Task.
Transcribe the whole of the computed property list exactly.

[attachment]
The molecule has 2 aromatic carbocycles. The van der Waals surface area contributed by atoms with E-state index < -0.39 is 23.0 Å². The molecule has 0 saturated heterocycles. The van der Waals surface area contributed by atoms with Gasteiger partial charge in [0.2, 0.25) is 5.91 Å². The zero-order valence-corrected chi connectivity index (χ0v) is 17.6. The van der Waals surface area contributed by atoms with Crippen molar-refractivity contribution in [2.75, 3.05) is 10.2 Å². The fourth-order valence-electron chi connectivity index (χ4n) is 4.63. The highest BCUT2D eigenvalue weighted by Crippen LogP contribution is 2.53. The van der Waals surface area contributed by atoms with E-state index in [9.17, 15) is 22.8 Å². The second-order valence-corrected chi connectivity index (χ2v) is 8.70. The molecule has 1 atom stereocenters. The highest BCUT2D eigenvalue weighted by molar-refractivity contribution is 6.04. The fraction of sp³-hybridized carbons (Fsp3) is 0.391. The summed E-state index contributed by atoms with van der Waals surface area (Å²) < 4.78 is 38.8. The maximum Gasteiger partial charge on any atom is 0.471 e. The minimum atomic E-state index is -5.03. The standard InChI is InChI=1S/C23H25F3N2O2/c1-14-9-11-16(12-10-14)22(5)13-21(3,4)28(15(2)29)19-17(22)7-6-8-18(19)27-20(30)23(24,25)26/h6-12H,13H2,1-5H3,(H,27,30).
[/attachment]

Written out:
The molecule has 2 aromatic carbocycles. The van der Waals surface area contributed by atoms with E-state index < -0.39 is 23.0 Å². The molecule has 0 saturated heterocycles. The van der Waals surface area contributed by atoms with Gasteiger partial charge in [0.2, 0.25) is 5.91 Å². The zero-order valence-corrected chi connectivity index (χ0v) is 17.6. The van der Waals surface area contributed by atoms with Crippen molar-refractivity contribution in [2.75, 3.05) is 10.2 Å². The fourth-order valence-electron chi connectivity index (χ4n) is 4.63. The highest BCUT2D eigenvalue weighted by Crippen LogP contribution is 2.53. The van der Waals surface area contributed by atoms with E-state index in [9.17, 15) is 22.8 Å². The second-order valence-corrected chi connectivity index (χ2v) is 8.70. The molecule has 1 atom stereocenters. The highest BCUT2D eigenvalue weighted by molar-refractivity contribution is 6.04. The fraction of sp³-hybridized carbons (Fsp3) is 0.391. The summed E-state index contributed by atoms with van der Waals surface area (Å²) < 4.78 is 38.8. The maximum Gasteiger partial charge on any atom is 0.471 e. The minimum atomic E-state index is -5.03. The standard InChI is InChI=1S/C23H25F3N2O2/c1-14-9-11-16(12-10-14)22(5)13-21(3,4)28(15(2)29)19-17(22)7-6-8-18(19)27-20(30)23(24,25)26/h6-12H,13H2,1-5H3,(H,27,30).